During the 1990s, Australia was confronting a problem similar to the one that regularly confronts Americans: shooting incidents over the previous decade had left more than a hundred people dead, including the infamous Port Arthur massacre in April 1996 that saw one gunman wielding a semi-automatic rifle kill 35 people over the course of a single day (including 20 people with 29 bullets in about 90 seconds):
In 1996, Martin Bryant entered a café at the site of a historic penal colony at Port Arthur, Tasmania.
The 28-year-old ate lunch before pulling a semi-automatic rifle from his bag and embarking on a killing spree. By the time he was apprehended the next morning, 35 people were dead and 23 had been wounded. Bryant had become the worst mass-murderer in Australia’s history.
Australia had experienced mass shootings before, but the Port Arthur massacre shook the nation to its core. Bryant was later assessed to have the IQ of an 11-year-old. He told investigators that he’d paid cash for firearms at a local gun dealer.
Shortly afterwards, John Howard, the new Australian prime minister, moved to enact nationwide gun law reform (a process complicated by the fact that the Australian national government had no control over gun ownership or use, so gun reform legislation had to be passed individually by all states and territories). Those reform efforts, known as the 1996 National Firearms Agreement (NFA), included two nationwide gun buybacks, voluntary surrenders, state gun amnesties, a ban on the importation of new automatic and semiautomatic weapons, the tightening of gun owner licensing, and the creation of uniform national standards for gun registration. Australia collected and destroyed an estimated 650,000 firearms (a reduction equivalent to the removal of about forty million guns from the United States), which reduced Australia’s firearms stock by around one-fifth.
Around 2001, a piece appeared on the Internet that has been circulated widely and often ever since, attempting to make the case that Australia’s gun reform efforts were a dismal failure in terms of reducing violent crime:
From: Ed Chenel, a police officer in Australia.
I thought you all would like to see the real figures from Down Under.
It has now been 12 months since gun owners in Australia were forced by a new law to surrender 640,381 personal firearms to be destroyed by our own government, a program costing Australia taxpayers more than $500 million dollars.
The first year results are now in: Australia-wide, homicides are up 3.2 percent, Australia-wide, assaults are up 8.6 percent; Australia-wide, armed robberies are up 44 percent (yes, 44 percent!). In the state of Victoria alone, homicides with firearms are now up 300 percent. (Note that while the law-abiding citizens turned them in, the criminals did not and criminals still possess their guns!)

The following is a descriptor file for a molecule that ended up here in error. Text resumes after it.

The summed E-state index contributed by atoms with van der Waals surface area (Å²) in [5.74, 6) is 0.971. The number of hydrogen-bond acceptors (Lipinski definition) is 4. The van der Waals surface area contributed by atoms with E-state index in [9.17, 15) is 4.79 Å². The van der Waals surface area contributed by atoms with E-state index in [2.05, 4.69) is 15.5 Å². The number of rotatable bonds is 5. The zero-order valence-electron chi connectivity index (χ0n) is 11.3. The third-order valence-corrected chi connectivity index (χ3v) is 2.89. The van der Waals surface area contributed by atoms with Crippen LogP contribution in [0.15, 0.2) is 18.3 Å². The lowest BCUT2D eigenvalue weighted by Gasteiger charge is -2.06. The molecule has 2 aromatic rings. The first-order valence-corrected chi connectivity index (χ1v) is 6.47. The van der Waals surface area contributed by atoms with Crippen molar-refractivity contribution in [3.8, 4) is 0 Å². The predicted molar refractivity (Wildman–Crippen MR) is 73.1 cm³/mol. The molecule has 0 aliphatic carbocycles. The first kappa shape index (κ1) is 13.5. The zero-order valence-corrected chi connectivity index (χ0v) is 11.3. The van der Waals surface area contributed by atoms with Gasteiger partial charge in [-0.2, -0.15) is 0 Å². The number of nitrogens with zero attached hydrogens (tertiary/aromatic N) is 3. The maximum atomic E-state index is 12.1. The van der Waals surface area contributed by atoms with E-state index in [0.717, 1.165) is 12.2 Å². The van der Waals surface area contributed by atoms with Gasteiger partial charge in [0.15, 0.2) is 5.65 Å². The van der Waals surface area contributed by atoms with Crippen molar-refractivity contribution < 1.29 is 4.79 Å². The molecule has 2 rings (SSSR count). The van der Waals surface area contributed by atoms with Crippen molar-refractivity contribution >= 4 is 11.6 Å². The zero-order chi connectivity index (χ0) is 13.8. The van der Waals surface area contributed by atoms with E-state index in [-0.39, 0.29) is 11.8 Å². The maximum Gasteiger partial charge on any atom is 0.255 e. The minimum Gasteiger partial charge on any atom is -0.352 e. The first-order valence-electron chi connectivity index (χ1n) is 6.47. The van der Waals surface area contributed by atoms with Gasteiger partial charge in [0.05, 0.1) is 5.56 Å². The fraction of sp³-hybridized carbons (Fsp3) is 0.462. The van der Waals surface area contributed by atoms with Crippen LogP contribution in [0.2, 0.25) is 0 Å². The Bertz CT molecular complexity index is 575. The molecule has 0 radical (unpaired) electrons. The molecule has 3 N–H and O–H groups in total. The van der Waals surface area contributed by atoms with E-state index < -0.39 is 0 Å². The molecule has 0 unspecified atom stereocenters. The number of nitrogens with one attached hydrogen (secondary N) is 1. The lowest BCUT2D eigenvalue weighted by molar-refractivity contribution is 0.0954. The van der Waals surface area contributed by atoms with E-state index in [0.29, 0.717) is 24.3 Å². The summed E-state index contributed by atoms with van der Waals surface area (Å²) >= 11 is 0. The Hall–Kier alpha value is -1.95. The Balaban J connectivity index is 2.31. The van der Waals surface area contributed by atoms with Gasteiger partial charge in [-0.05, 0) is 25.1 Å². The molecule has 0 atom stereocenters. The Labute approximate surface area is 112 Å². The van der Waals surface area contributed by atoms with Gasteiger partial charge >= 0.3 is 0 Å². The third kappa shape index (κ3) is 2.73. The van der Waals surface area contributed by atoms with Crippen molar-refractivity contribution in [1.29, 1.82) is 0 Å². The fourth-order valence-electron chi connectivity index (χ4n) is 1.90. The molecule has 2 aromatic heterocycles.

While figures over the previous 25 years showed a steady decrease in armed robbery with firearms, this has changed drastically upward in the past 12 months, since the criminals now are guaranteed that their prey is unarmed.
There has also been a dramatic increase in break-ins and assaults of the elderly. Australian politicians are at a loss to explain how public safety has decreased, after such monumental effort and expense was expended in “successfully ridding Australian society of guns.”
You won’t see this data on the American evening news or hear your governor or members of the state Assembly disseminating this information.
The Australian experience proves it. Guns in the hands of honest citizens save lives and property and, yes, gun-control laws affect only the law-abiding citizens.
Take note Americans, before it’s too late!
The conclusions drawn in this piece were both premature and inaccurate, however. In a peer-reviewed paper published by American Law and Economics Review in 2012, researchers Andrew Leigh of Australian National University and Christine Neill of Wilfrid Laurier University found that in the decade following the NFA, firearm homicides (both suicides and intentional killings) in Australia had dropped significantly:
In 1997, Australia implemented a gun buyback program that reduced the stock of firearms by around one-fifth (and nearly halved the number of gun-owning households). Using differences across states, we test[ed] whether the reduction in firearms availability affected homicide and suicide rates. We find that the buyback led to a drop in the firearm suicide rates of almost 80%, with no significant effect on non-firearm death rates. The effect on firearm homicides is of similar magnitude but is less precise [somewhere between 35% and 50%].
Similarly, Dr. David Hemenway and Mary Vriniotis of the Harvard Injury Control Research Center found in 2011 that the NFA had been “incredibly successful in terms of lives saved”: